“… the track had a very heavy nostalgic feeling to it, like you were looking at an old photo album with the faded film of childhood memories, simpler times. We are both massive fans of video and with ‘Photograph’ it’s like we envisioned it to be scene of a film …” – Damon Kirkham reflects on the track’s conception
“… ‘Photograph’ takes the deep, emotive route of previous releases ‘Pacific Heights’ and ‘Sakura’ into the most beatific, blissful and evocative music they have yet conspired to create… in short, a modern masterpiece” – Triple Vision Distribution, Press Release, May 2009
Leaving the mid-90s drum & bass golden era and fast forward to 2009, the 8th installment of the blog’s ‘Tracks I Wish I’d Written’ series is about a distinctive and quintessential track of the ‘Autonomic’ era, written and produced by Instra:mental, the masters of electronic reverie. Introducing a wide palette of sound sources and analogue production techniques, profoundly influenced by a variety of musical styles from years past, Instra:mental re-imagined the drum & bass blueprint, applying a cinematic vision with a cross-genre appeal to their production output.
“Until My Dying Day was a tune UB40 had written, which was touted to be the theme for the latest Bond film at the time (GoldenEye) …”
Until My Dying Day (Icons remix)
By the first half of the 90s, UB40’s constant touring had taken its toll and the band was ready for a well-earned rest. During their sabbatical, several of the band’s members worked on their own musical projects. Earl Falconer, the group’s bassist, would follow his passion outside UB40, engaging into jungle/drum and bass production and promotion activities with remarkable success.
“… with desolate, even mournful piano notes, oscillating effortlessly between the robust and the fragile, ‘Another Silent World’ is a streamlined, almost cinematic take in a drum & bass context …”
Black Rain (album front cover)
The fifth installment of the blog’s “Tracks I Wish I’d Written” series is about an obscure track, produced in 2003 by one of my all-time favourite musicians/artists. At first glance, Black Rain might not ring any bells, as it was a cross-genre, one-off musical project, which was active in the first half of the new millennium, but regrettably stayed under the radar. Nonetheless, the members of Black Rain have been two of the most respected and celebrated drum & bass artists; Robert Haigh and Sean O’Keeffe, widely known by their primary recording aliases Omni Trio and Deep Blue respectively.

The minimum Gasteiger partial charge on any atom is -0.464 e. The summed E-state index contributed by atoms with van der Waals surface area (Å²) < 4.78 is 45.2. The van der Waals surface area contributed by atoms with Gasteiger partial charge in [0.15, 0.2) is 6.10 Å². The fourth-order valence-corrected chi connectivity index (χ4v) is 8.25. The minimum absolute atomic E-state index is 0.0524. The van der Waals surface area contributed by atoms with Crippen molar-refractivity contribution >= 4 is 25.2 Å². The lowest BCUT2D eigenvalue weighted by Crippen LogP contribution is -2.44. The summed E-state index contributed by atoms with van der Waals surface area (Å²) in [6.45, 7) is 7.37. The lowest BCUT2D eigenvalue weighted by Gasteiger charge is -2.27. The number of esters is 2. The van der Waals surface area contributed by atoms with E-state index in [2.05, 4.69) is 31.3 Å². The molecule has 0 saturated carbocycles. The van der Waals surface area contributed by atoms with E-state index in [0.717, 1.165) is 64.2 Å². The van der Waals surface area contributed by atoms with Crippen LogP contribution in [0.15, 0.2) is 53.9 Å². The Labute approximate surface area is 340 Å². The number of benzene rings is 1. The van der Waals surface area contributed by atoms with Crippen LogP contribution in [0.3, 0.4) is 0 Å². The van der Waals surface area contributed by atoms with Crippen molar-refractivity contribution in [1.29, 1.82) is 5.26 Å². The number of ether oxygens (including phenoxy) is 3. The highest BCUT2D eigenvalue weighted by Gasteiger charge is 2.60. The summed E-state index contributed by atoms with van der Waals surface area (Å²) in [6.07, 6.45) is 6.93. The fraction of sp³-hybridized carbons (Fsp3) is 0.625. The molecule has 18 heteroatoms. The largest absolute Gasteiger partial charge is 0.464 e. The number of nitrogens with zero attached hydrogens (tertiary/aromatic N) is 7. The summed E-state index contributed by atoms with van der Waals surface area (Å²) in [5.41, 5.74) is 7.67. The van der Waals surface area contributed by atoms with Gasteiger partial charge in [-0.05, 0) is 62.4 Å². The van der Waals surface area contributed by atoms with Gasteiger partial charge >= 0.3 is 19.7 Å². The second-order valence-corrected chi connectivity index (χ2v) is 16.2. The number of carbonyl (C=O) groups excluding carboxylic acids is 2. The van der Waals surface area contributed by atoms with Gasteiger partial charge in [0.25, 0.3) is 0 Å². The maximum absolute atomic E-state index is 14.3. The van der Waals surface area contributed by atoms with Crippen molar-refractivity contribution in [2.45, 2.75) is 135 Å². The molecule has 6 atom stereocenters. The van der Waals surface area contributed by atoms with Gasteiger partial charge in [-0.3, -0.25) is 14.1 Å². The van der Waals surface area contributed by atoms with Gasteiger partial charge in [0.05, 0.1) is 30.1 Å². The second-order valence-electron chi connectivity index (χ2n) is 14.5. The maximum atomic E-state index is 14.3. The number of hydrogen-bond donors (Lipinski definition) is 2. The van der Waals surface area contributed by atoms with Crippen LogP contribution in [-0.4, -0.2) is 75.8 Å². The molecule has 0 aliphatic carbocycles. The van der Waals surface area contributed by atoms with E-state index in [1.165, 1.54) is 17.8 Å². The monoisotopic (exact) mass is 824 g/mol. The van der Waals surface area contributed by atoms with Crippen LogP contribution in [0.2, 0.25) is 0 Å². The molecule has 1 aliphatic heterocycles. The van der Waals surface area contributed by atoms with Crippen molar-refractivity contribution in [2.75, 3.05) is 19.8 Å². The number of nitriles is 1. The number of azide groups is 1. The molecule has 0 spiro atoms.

UB40 – Until My Dying Day (Icons remix)
UB40 – Until My Dying Day (Icons remix) – Dep International (DEPDJX4512, 1996)
This is my second contribution to the oldschool specialist blog Drumtrip; a review and the background story behind the classic Icons remix of UB40‘s Until My Dying Day. You can view the original post, as well the previous installments of the TOTD series here:
By the first half of the 90s, UB40’s constant touring had taken its toll and the band was ready for a well-earned rest. During their sabbatical, several of the band’s members worked on their own musical projects. Earl Falconer, the group’s bassist, would follow his passion outside UB40, engaging in jungle/drum and bass production and promotion activities with remarkable success.
The Modernists vol 1-4
The Modernists is a highly acclaimed, collectible, limited edition, compilation series project released by the forward-thinking Modern Urban Jazz (MJAZZ) label. To the time of writing The Modernists series consists of four volumes (official release date of the 4th volume is the 22nd of July, 2013), featuring mainly artists and affiliates of the MJAZZ collective. An eclectic cross-genre selection, covering a wide palette of electronic bass music, from techno to deep drum and bass, with clear electro, house and hip-hop influences, every volume seems to be pushing the music boundaries even further.
Limited to strictly 100 copies per installment, with hand finished artwork and stickers or badges included, every release is a collectible; an approach that seems to be becoming more popular within drum and bass, rendering every physical copy unique and individual.
“Ennio Morricone meeting Isaac Hayes in a full-on jungle vibe, Endemic Void pushes the limits of time-stretchology with this deep, cinematic, frontline fanfare. Rich, vibrant and all-encompassing” – (Melody Maker, 1995)
The fourth installment of the series is dedicated to one of the unsung heroes of the golden era of drum and bass Danny Coffey (aka Basic One, Blades, Tertius, Endemic Void, Slipstream and Strictly Rockers).
The third installment of the series is dedicated to the short-lived but highly influential label Partisan Recordings, established as one of the most innovative outlets of cutting-edge drum and bass in the late 90s. The purpose of this article is to shed light on the high impact of the label on the drum and bass landscape of the late 90s, having been the creative home of some of the most prominent drum and bass artists of that time.
History and label set-up
In the late summer of 1997 and after legal wrangling with Moving Shadow’s head honcho, five key members of the Moving Shadow managing staff resigned from their posts, namely: Caroline Butler (Label Manager at Moving Shadow Records), Sean O’Keeffe (aka Deep Blue and Art Director at Moving Shadow also), Simon Colebrooke (of 2 Bad Mice and A&R Director – responsible for the recruitment of all artists), Paul Rhodes (of 2 Bad Mice also – Label Assistant) and Gavin Newman (Label Assistant); essentially the entire staff aside from Rob Playford.